Monday, January 17, 2011

Rural tragedy

Growing up, it seemed like most of my suburban neighbors shared the general presumption that large metropolitan areas are the most dangerous places to live. Although I first heard the story sometime during my adolescence, what still immediately comes to mind when I think about safety in big cities is the murder of Kitty Genovese in New York. Although she was killed more than 46 years ago, her story lives on because it so poignantly illustrates the theory of diffusion of responsibility.

As stated in the linked article, diffusion of responsibility occurs when a task is placed before a group of people and each group member believes someone else in the group will take responsibility to act, and therefore no one does. In spite of the fact that the number of people who ignored Kitty Genovese's cries for help may have been originally overstated, the story's depiction of big city dwellers as so heartless that they couldn't be bothered to pick up the phone to assist a dying woman is one that has stayed with me, and I imagine it stayed with many who believe rural areas to be safer than cities.

But is rural life really safer? As an empirical matter that is too ambitious of a question to be answered here, but a quick comparison of the 2005-2006 California Department of Justice violent crime rates of counties such as Los Angeles and San Diego vs. Mariposa and Plumas shows that the rural counties did indeed have less violent crime.

However, a recent
New York Times article reported on a calamity that I believe could only happen in a rural place, at least in terms of its severity. In the small town of Guadalupe Distrito Bravos, Mexico, police chief Erika Gandara, the last remaining officer of the town who had not been killed or quit, was abducted from her home two days before Christmas and has not been heard from since. Now the town has absolutely no police presence aside from occasional military sweeps or brief federal police investigations of major drug war related violence that occurs in the town. Over half of the town's 9,000 residents have fled, while those who remain say that they lock themselves inside most of the time.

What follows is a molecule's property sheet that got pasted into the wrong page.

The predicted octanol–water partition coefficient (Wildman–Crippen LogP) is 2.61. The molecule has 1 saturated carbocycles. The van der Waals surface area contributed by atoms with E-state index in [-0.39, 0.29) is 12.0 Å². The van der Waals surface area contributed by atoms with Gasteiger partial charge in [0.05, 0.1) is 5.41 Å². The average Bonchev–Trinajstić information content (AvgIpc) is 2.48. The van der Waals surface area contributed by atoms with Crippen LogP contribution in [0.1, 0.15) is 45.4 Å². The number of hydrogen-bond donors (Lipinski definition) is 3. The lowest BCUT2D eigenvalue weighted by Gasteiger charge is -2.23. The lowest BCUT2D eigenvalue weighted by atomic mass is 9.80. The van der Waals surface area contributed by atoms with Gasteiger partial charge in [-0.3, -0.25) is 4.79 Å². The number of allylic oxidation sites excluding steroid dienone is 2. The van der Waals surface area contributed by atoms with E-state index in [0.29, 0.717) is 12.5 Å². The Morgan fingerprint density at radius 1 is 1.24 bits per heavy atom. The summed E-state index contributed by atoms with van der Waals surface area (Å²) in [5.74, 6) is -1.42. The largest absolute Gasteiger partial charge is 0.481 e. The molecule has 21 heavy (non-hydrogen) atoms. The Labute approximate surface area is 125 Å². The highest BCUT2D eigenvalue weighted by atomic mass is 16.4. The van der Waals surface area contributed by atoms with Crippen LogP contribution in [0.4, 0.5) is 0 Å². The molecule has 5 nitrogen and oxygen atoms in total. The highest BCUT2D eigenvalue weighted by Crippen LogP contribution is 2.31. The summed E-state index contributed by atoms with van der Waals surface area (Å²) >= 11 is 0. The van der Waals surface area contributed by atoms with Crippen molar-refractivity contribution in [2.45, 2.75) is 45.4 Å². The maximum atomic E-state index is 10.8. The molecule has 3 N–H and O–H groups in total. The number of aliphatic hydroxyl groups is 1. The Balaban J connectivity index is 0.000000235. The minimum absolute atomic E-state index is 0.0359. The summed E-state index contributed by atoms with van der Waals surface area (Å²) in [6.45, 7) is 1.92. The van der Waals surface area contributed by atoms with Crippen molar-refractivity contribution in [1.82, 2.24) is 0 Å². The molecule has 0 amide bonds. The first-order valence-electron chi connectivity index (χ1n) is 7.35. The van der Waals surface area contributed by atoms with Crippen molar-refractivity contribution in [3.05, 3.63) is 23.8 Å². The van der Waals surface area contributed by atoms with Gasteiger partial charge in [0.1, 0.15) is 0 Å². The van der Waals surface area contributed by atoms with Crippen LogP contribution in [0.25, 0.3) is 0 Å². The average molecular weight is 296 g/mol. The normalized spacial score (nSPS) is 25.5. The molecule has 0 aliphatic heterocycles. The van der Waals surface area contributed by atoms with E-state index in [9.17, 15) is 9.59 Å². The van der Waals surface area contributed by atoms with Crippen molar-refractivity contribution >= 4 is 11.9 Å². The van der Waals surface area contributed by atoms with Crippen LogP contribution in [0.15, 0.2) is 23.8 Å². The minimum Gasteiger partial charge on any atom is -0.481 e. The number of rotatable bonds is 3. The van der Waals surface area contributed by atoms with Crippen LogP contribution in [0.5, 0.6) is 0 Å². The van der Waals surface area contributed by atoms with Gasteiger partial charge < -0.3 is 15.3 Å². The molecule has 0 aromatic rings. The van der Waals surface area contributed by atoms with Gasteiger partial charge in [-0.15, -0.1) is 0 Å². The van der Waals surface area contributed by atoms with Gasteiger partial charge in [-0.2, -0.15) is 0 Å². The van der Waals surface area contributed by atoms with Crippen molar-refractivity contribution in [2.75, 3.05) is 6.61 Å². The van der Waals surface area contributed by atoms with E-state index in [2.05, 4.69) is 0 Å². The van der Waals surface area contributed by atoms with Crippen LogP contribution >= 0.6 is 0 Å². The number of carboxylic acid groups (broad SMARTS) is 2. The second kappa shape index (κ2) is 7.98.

First and foremost, the situation of the townspeople is heartbreaking, as are all the horrors of the drug war in Mexico. But it is also, at least to a middle-class, suburban-raised American such as myself, absolutely shocking that a town could be without a single police officer. Not one. No one to go to when a crime has occurred. And even if rural people would be more likely to call for help for someone in need, it would be of no use because there is no one to call.

I believe the rurality of Guadalupe Distrito Bravos added to its vulnerability. Being a small town, it likely had fewer economic resources, resulting in a small police force which could not match the strength of the gangs. Officers were probably much easier to identify and locate in such a small town, which would place them at greater risk. As another poster
posited, the lack of "checks and balances" in rural areas may breed corruption in law enforcement. And the political oversight that does exist in small towns would ostensibly be weaker in the first place, as power in rural areas is often concentrated in very few hands, who are therefore more easily corrupted or manipulated by virtue of their isolation.

It is hard to imagine an American town facing the same grim prospects as Guadalupe Distrito Bravos, given the wealth of the U.S. Nevertheless, rural areas everywhere are defined by their spatial isolation, smaller population, and generally speaking, fewer economic resources. These factors can contribute to less effective law enforcement in any nation. Rural citizens face unique dangers, and although it may be the case that crime in rural areas is less prevalent, it may be also much harder to find help
.

1 comment:

vlshaw said...

Thank you for giving some insight to rural problems in Mexico. We as Americans seem to neglect our southern neighbors' problems, not realizing that they can contribute to our own problems, or even become them.